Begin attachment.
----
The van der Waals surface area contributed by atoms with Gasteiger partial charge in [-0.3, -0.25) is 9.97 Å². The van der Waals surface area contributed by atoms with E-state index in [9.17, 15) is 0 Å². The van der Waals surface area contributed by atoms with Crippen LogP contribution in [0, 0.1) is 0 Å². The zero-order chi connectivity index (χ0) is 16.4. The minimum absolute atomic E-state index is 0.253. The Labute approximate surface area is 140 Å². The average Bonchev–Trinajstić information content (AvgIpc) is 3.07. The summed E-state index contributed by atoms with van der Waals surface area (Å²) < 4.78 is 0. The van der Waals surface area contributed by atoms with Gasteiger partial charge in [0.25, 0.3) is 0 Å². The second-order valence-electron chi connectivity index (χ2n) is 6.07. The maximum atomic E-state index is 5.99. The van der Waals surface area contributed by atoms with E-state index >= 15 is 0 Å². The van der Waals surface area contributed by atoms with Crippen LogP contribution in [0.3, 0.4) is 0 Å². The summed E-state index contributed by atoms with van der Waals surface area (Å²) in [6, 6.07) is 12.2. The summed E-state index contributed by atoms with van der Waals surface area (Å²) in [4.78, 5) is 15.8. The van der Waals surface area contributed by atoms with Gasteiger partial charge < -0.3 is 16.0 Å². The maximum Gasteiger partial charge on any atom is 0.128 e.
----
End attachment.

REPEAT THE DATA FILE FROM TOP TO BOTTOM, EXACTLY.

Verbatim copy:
The van der Waals surface area contributed by atoms with Gasteiger partial charge in [-0.3, -0.25) is 9.97 Å². The van der Waals surface area contributed by atoms with E-state index in [9.17, 15) is 0 Å². The van der Waals surface area contributed by atoms with Crippen LogP contribution in [0, 0.1) is 0 Å². The zero-order chi connectivity index (χ0) is 16.4. The minimum absolute atomic E-state index is 0.253. The Labute approximate surface area is 140 Å². The average Bonchev–Trinajstić information content (AvgIpc) is 3.07. The summed E-state index contributed by atoms with van der Waals surface area (Å²) < 4.78 is 0. The van der Waals surface area contributed by atoms with Gasteiger partial charge in [0.25, 0.3) is 0 Å². The second-order valence-electron chi connectivity index (χ2n) is 6.07. The maximum atomic E-state index is 5.99. The van der Waals surface area contributed by atoms with E-state index >= 15 is 0 Å². The van der Waals surface area contributed by atoms with Crippen LogP contribution in [0.3, 0.4) is 0 Å². The summed E-state index contributed by atoms with van der Waals surface area (Å²) in [6, 6.07) is 12.2. The summed E-state index contributed by atoms with van der Waals surface area (Å²) in [4.78, 5) is 15.8. The van der Waals surface area contributed by atoms with Gasteiger partial charge < -0.3 is 16.0 Å². The maximum Gasteiger partial charge on any atom is 0.128 e.